• New Paltz: The New Paltz family presents their 19th annual 5k turkey trot and mash for kids
Potato race. It’s all centered on the Water Street Market in New Paltz. For all information and
online registration, go to www.newpaltzturkeytrot.com. Registration day starts at 8
The kids’ run is at 9:00 a.m. and the 5k starts at 9:30 a.m. The course is a USATF-certified 5k, with half of the run on the paved Plains Road and the return via the unpaved trail Wallkill Valley Rail Trail. The 5k is timed and has prizes in several categories.
• Rhinebeck: in Rhinebeck, from the First Baptist Church, at 9 Astor Drive, the annual meeting is held
Ferncliff Forest Turkey Trot 5k. This event has six starting waves starting at 8 a.m., each starting five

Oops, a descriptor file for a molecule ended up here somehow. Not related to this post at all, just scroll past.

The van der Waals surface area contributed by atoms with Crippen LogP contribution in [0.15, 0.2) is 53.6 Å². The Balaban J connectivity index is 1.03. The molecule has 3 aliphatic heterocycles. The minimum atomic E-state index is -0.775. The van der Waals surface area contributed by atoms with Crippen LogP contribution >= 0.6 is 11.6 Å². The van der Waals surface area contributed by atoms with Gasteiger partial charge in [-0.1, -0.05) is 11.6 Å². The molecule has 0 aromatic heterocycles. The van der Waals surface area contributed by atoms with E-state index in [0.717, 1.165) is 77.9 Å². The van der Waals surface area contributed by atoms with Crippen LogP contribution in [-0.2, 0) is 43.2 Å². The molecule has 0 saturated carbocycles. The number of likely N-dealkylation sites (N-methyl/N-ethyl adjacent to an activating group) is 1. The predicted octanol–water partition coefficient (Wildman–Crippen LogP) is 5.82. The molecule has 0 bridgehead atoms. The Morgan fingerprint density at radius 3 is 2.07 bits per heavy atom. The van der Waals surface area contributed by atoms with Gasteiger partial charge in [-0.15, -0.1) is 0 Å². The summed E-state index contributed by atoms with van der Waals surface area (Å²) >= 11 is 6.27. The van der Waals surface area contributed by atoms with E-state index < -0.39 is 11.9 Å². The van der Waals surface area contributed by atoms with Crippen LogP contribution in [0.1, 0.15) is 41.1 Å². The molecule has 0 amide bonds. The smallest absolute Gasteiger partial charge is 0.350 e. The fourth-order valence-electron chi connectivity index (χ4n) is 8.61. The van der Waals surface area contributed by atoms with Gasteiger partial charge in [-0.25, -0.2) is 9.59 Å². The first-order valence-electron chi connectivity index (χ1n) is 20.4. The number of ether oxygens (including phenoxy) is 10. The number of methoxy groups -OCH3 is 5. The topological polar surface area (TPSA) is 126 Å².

minute intervals. The first 550 participants receive T-shirts. Additionally, there are awards for the top three finishers in age groups from under 10 to over 70. The 5K is an out-and-back race on Montgomery Street and Mount Rutsen Road. For more information, visit the website
• LaGrangeville: The Mid Hudson Road Runners (MHRRC) hosts the region’s oldest turkey trot, dating back over 50 years. It also features the longest distance. The MHRRC Turkey Trot has four races: a children’s one-mile run, a two-mile run/walk, a five-mile run and a 25 km (15.5 mile). The 25k starts at 8:30 a.m., the 1 mile at 8:45 a.m., the 5 mile at 9:15 a.m. and the 2 mile at 9:30 a.m. This event often attracts over a thousand attendees. For all information, visit the MHRRC website at mhrrc.org.
As winter approaches, the racing calendar dwindles. However, there are a few races coming up in